...since I cannot remember right now most of what I wrote earlier, this one's good enough for me.
I am lucky and grateful to have adult people in my life. After my last episode of breakdown, they became more attentive to me and sincerely extended their love and understanding toward me. When I'm down, they helps lift me up. When they know I'm not myself sometimes, they helps me get out of it. I know that not everyone is lucky to have what I have as far as having family nearby to pull me out of the dark.
I've seen it. I saw these people who were alone. I was at this place between January 29th until February 5th and there I saw how many people suffers from different kind of diagnosis.
My first night there, sitting in the farthest corner of the couch-- I asked myself: "What on earth am I doing here?"
I didn't cry from the time I was told I needed to get checked-in. Everyone was crying around me. I remember having no emotion. All I keep saying to myself was "I need to do this for my kids. I need to break the chain."
Then when it was time for me to go, I talked to my mother in law and that's when I cried. That's when I felt I won't be around my kids for a while. That's when I felt this is better than not being here entirely. That's when it hurted me. That's when I am getting the sense that something was wrong and I needed to do this.
During my last day of staying there, I was at this group meeting. When it was time for me to talk, somehow one commented that my first night there, I was very quiet. Though the people there came up to me and introduced themselves, I was not engaging.
Those who were active at the meetings agreed that they slowly saw me emerged from my shell. I was smiling by Wednesday noon of that week. And that same day, I confessed to someone that on my first night, I was wondering why some people looked happy. I said: "I thought you're not supposed to be happy.." and then I added: "now I know it is ok to be happy even if you're in this place..."
When it was time for me to go back home, I looked forward to it. but a some others I met who were going home too didn't express "excitement" of going back home. I was wondering then. They wanted to go home yet at the same time, they don't. I can see in their eyes they were afraid. again, asking myself, why are they afraid to go home?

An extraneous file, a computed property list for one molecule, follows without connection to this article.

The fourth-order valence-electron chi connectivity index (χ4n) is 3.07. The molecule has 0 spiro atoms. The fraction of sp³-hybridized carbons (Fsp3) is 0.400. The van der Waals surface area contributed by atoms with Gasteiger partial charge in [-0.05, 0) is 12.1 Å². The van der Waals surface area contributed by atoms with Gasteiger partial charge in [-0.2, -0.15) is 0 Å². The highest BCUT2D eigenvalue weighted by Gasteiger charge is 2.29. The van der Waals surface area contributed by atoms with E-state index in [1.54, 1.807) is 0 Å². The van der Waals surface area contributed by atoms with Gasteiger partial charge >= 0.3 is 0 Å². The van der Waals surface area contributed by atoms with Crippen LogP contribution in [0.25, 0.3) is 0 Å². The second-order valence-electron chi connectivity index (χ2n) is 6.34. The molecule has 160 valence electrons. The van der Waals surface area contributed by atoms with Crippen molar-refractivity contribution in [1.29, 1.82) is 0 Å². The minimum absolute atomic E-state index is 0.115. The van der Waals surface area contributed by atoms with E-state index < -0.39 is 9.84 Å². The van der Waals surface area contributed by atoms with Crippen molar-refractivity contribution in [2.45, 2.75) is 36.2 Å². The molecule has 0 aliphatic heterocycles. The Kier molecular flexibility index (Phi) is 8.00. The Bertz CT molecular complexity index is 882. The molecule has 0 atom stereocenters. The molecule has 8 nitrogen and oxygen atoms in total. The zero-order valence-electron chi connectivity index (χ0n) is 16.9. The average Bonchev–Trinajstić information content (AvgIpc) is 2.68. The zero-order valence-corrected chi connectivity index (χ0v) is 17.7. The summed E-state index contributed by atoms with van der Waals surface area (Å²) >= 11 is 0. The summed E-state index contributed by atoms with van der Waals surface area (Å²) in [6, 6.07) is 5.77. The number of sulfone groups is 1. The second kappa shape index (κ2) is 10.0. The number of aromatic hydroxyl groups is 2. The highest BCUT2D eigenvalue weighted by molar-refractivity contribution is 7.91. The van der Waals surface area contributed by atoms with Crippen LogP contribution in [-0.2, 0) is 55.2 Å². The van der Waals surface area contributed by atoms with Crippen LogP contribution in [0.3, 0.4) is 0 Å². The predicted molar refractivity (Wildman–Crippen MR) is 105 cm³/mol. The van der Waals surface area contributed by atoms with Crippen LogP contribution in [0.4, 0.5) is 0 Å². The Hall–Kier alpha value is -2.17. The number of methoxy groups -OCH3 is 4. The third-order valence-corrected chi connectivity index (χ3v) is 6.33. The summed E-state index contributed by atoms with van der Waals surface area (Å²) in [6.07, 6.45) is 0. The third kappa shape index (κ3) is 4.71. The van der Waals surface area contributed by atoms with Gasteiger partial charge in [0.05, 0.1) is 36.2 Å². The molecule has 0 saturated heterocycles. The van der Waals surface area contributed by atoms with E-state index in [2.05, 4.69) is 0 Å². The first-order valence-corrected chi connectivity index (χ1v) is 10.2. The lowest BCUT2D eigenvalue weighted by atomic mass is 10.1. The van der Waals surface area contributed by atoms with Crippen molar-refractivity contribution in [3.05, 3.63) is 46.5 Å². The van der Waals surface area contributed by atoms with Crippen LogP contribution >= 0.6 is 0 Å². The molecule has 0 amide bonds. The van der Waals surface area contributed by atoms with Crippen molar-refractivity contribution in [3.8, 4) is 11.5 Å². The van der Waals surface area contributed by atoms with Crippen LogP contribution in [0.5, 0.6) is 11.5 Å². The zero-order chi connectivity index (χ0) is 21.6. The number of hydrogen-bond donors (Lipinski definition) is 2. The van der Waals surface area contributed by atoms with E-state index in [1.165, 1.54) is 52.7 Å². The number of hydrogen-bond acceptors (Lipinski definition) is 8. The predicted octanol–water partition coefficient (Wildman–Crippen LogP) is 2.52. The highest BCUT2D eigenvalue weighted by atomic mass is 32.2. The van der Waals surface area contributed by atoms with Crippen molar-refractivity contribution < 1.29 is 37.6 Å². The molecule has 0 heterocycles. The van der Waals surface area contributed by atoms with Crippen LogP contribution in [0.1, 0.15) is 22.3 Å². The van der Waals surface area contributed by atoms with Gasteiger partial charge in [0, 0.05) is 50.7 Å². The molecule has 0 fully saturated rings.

I realized later on why.
Because whilewe were at "that place", we were protected. Protected from the harse world. We were this one group of people who understand each other because of what we were going through. No one judges us. Even if there's someone, we basically just did not paid attention to that person. Even if that person cause trouble or was annoying, we were just quiet and kept to ourselves. We engaged with those who wants to be around people even if it means just sitting in the lounge area.
Going home means facing up to reality....it'll now test our strength.
The one thing that I've enjoyed while I was at "that place" the most was doing the collage. We did that late Thursday afternoon. The moment the staff/nurses told us what we were about to do, my mind started working. I started feeling very excited as I sorted through the magazines to cut out as we wish. By the time we finished the activity, I realized how much fun I had putting it together. And there it was a big cardboard of collage-expressing my thoughts and feelings through pictures. I explained to those who'd listened what my collage meant (why I picked that certain pictures.)
When I came home, I knew I found a new hobby.